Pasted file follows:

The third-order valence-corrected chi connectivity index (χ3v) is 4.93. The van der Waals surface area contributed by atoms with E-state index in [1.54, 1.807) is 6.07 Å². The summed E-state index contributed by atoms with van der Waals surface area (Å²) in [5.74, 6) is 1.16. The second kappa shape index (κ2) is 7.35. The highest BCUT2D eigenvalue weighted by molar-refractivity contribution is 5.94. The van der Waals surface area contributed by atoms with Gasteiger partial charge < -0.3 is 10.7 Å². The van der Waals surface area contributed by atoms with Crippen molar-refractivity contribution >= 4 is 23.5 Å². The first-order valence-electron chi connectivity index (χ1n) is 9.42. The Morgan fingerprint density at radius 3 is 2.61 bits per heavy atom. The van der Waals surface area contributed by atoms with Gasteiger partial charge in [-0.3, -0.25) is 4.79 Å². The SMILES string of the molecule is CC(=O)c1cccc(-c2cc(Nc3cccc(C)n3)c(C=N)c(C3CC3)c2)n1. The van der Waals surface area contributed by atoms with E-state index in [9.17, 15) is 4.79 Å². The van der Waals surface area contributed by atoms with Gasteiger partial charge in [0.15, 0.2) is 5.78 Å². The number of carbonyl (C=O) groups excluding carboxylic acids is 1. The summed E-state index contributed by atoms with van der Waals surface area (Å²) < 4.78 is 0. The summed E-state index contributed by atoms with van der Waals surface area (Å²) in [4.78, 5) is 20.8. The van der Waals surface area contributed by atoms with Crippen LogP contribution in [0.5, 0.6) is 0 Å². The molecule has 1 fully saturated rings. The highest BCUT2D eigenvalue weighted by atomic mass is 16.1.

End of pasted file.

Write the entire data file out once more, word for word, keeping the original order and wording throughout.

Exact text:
The third-order valence-corrected chi connectivity index (χ3v) is 4.93. The van der Waals surface area contributed by atoms with E-state index in [1.54, 1.807) is 6.07 Å². The summed E-state index contributed by atoms with van der Waals surface area (Å²) in [5.74, 6) is 1.16. The second kappa shape index (κ2) is 7.35. The highest BCUT2D eigenvalue weighted by molar-refractivity contribution is 5.94. The van der Waals surface area contributed by atoms with Gasteiger partial charge < -0.3 is 10.7 Å². The van der Waals surface area contributed by atoms with Crippen molar-refractivity contribution >= 4 is 23.5 Å². The first-order valence-electron chi connectivity index (χ1n) is 9.42. The Morgan fingerprint density at radius 3 is 2.61 bits per heavy atom. The van der Waals surface area contributed by atoms with Gasteiger partial charge in [-0.3, -0.25) is 4.79 Å². The SMILES string of the molecule is CC(=O)c1cccc(-c2cc(Nc3cccc(C)n3)c(C=N)c(C3CC3)c2)n1. The van der Waals surface area contributed by atoms with E-state index in [9.17, 15) is 4.79 Å². The van der Waals surface area contributed by atoms with Gasteiger partial charge in [0.15, 0.2) is 5.78 Å². The number of carbonyl (C=O) groups excluding carboxylic acids is 1. The summed E-state index contributed by atoms with van der Waals surface area (Å²) < 4.78 is 0. The summed E-state index contributed by atoms with van der Waals surface area (Å²) in [4.78, 5) is 20.8. The van der Waals surface area contributed by atoms with Crippen LogP contribution in [0.5, 0.6) is 0 Å². The molecule has 1 fully saturated rings. The highest BCUT2D eigenvalue weighted by atomic mass is 16.1.